During World War II, the Douglas XCG-17 emerged as an assault glider in the United States.
This particular glider was created by converting a C-47 Skytrain twin-engine transport.
While the XCG-17 underwent successful testing, the demand for such a massive glider diminished.
As a result, no additional units of this type were constructed.
However, there was a single instance where another C-47 was temporarily transformed into a glider configuration for evaluation purposes in 1946.
Nevertheless, it was swiftly reverted back to its original powered configuration.
The United States Army Air Forces recognised that the Douglas C-54 Skymaster aircraft rendered conventional gliders obsolete due to its superior power and capacity.
Consequently, they identified the need for a larger assault glider and concluded that converting the already widely produced Douglas C-47 Skytrain would be the most suitable solution.
The C-47 could easily be transformed into a glider configuration with minimal modifications to its airframe while still fulfilling the desired capacity requirements.
Trials were conducted to assess the feasibility of a new approach using a conventional C-47 aircraft.
Initially, the trials involved performing regular dead stick landings with the powered C-47.
Subsequently, the aircraft was towed by another C-47 to further evaluate the concept.
The results of these trials indicated that the proposed scheme was indeed viable.
Based on these findings, a C-47-DL aircraft was selected for the conversion into a glider, which was designated as XCG-17.
This particular aircraft had previously served as a Northwest Airlines DC-3 before being requisitioned for military use at the onset of World War II.
The conversion process involved removing the engines from the aircraft while retaining the nacelles that housed the landing gear.
These nacelles were then covered with aerodynamically shaped hemispherical domes to enhance streamlining.
To compensate for the absence of the engine’s, fixed weights were added to the domes.
Furthermore, various other equipment that was no longer necessary for the unpowered configuration was eliminated to reduce weight.
This included the removal of the aircraft’s wiring and bulkheads, as well as the positions of the navigator and radio operator.
These modifications were implemented to optimise the glider’s performance and ensure its suitability for its intended purpose.
The conversion process, which took place at Clinton County Army Air Field, was successfully finalized on June 12, 1944, followed by the aircraft’s inaugural flight test shortly thereafter.
The flight testing of the XCG-17 demonstrated its commendable performance when compared to conventional gliders in active service.
Notably, this aircraft exhibited lower stalling speeds and higher towing speeds, along with the ability to glide at a significantly shallower angle.
Tow tests were conducted utilising various aircraft configurations, with the most frequently employed setup involving tandem towing by two C-47s.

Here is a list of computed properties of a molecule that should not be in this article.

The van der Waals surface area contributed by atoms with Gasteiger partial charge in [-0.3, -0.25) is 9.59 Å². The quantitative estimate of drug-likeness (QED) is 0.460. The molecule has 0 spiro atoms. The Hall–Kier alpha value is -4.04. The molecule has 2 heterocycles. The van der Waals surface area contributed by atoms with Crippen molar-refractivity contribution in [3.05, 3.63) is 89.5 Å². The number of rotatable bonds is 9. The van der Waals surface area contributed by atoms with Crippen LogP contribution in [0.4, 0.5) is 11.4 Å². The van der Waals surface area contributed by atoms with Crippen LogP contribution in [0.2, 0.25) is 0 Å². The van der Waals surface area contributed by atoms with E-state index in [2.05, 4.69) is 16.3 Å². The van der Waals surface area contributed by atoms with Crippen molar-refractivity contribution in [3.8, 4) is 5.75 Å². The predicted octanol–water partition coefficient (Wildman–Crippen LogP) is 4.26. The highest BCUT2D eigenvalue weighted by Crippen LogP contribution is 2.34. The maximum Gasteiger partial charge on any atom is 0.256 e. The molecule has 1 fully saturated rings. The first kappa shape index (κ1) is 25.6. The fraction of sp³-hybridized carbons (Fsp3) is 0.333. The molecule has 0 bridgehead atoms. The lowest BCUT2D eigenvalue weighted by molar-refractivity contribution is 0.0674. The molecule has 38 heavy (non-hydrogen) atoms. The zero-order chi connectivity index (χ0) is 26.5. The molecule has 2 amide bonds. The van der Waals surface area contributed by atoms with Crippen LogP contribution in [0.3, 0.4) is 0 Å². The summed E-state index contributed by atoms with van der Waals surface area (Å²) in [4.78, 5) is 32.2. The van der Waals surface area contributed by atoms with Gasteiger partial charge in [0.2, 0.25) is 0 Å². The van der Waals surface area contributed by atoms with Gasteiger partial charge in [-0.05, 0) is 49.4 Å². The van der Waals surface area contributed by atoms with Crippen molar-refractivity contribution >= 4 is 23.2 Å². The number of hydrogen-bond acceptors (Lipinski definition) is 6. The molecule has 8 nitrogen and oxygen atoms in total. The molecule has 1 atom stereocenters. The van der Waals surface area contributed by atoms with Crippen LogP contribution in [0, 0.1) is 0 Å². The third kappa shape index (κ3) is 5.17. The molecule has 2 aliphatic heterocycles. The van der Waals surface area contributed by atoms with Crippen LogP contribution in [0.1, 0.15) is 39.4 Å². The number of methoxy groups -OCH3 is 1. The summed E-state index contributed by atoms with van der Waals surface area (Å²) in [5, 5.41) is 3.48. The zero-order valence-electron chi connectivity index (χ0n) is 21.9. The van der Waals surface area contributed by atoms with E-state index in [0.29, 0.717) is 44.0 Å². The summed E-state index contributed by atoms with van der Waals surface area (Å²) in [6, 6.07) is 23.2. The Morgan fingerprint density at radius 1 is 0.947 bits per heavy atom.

In this arrangement, the towing aircraft were coupled one in front of the other, and the leading aircraft would detach after take-off.
However, this configuration posed risks for the “middle” C-47, prompting the determination that a single C-54 was the most optimal tug aircraft.
The cargo holds of the XCG-17 had a remarkable capacity of 15,000 pounds (6,800 kg), which was considerably larger than the typical capacity of conventional gliders.
Moreover, it had the ability to transport up to 40 fully equipped troops, further highlighting its superior capabilities.
Another impressive feature was its capacity to accommodate three Jeeps in a single load or, alternatively, two 105-millimetre (4.1-in) howitzers.
Notably, unlike other American assault gliders, the XCG-17 did not require any ballast to maintain its centre of gravity, making it truly unique in this regard.
Despite achieving satisfactory results during testing, the aircraft failed to meet the Army’s requirement of being able to land on unimproved fields.
Furthermore, by the time the evaluation of the XCG-17 was completed, the need for such a large assault glider had diminished.
Originally, the glider was intended to enhance the transportation of supplies to China over “The Hump,” but the war situation had improved, rendering the additional capacity provided by an oversized glider unnecessary.
As a result, no further examples of this type were manufactured.
Once the prototype had completed its trials, it was stored and eventually transported to Davis-Monthan Air Force Base for disposal in August 1946.
Specifications Crew Two Capacity 15,000 pounds (6,800 kg) cargo or 40 troops Length 63 ft 9 in (19.43 m) Wingspan 95 ft 6 in (29.11 m) Height 17 ft (5.2 m) Wing area 987 sq ft (91.7 m2) Empty weight 11,001 lb (4,990 kg) Gross weight 26,000 lb (11,793 kg) Performance Maximum speed 290 mph (470 km/h, 250 kn) max towing speed Cruise speed 190 mph (305 km/h, 165 kn) gliding speed Stall speed 35 mph (56 km/h, 30 kn) Maximum glide ratio
14:1 Wing loading 26.3 lb/sq ft (128 kg/m2)
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